The violet of an overcast sunset afternoon has just this instant given way to orange skies over the mouth of the Columbia River. Freshly baked pies on this vacation rental kitchen table look like bowls of jewels, sapphire and garnet wrapped in golden flaky dough. The usual hum of cars passing through nearby downtown Astoria is a little quieter tonight.
In a few hours the bars will be packing up with impromptu high school reunions, young mothers will be making last minute preparations for their first year hosting the season and televisions will be warming up for a long tomorrow’s worth of parades and football games.
Tomorrow friends will arrive from afar, mountain men and traveling nurses, the type who climb Mt. Fuji on a whim and know a woodpecker species by its sound. They’ll mingle over cans of beer and stuffing while two small boys play with pots and pans and matchbox cars around their feet. Our oldest son will count the minutes he has to hang around it all before determining if its safe to ask permission to do all of this at his friends’ house. Ladies may cook and men drink, dogs will beg while nanny sips wine and assures everyone they are welcome, if not obligated, to eat more than their fill.
For me, at least, it will be a first Thanksgiving where we’re the adults, the generation in charge, with kids and worrying about whether or not the dinner is a successful affair.
But most importantly, I believe this to be the greatest holiday in the American ensemble of annual celebrations. Halloween is great fun, but has largely been transformed from a simple deal: give me candy or get toilet papered, into too many store bought costumes and binge candy devouring. Christmas is the almighty materialistic display of everything wrong with our capitalist society. The Fourth of July and Veterans Day and Memorial Day all ask us to celebrate war, and instead of past commemorations honoring troops I can’t help but feel a little guilty grilling burgers as a way to honor troops who are sent into so many corrupt wars for reasons cloaked in freedom but far from anything of the sort.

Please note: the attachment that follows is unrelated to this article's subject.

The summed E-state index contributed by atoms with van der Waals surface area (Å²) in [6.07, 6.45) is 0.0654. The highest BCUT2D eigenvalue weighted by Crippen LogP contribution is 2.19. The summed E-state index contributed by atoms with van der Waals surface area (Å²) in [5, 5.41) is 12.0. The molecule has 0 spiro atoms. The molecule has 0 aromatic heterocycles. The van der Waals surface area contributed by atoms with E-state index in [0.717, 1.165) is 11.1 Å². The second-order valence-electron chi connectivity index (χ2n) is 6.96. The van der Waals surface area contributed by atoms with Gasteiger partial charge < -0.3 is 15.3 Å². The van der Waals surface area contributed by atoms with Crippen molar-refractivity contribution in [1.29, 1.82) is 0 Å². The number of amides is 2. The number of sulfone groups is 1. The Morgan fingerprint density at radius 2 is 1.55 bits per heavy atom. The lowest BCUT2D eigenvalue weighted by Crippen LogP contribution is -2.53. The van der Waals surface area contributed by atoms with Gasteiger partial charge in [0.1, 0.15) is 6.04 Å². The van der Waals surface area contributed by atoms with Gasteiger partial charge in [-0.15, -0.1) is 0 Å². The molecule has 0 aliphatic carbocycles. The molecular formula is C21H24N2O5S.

Thanksgiving, however, is a simple holiday based around everyone bringing a dish to share with loved ones while we remember that we, as Americans, even at our most downtrodden, have so much to be thankful for. The poorest among us live like kings compared to much of the world.
I am thankful for it all: friends, travel, family and food. But most of all, for being among the fortunate few in this nation who’ve figured a way to live outside of our Walmart white picket two new cars in every driveway every two years dream. To have a family willing to follow along, and good friends from days long gone and still around, to share it all with.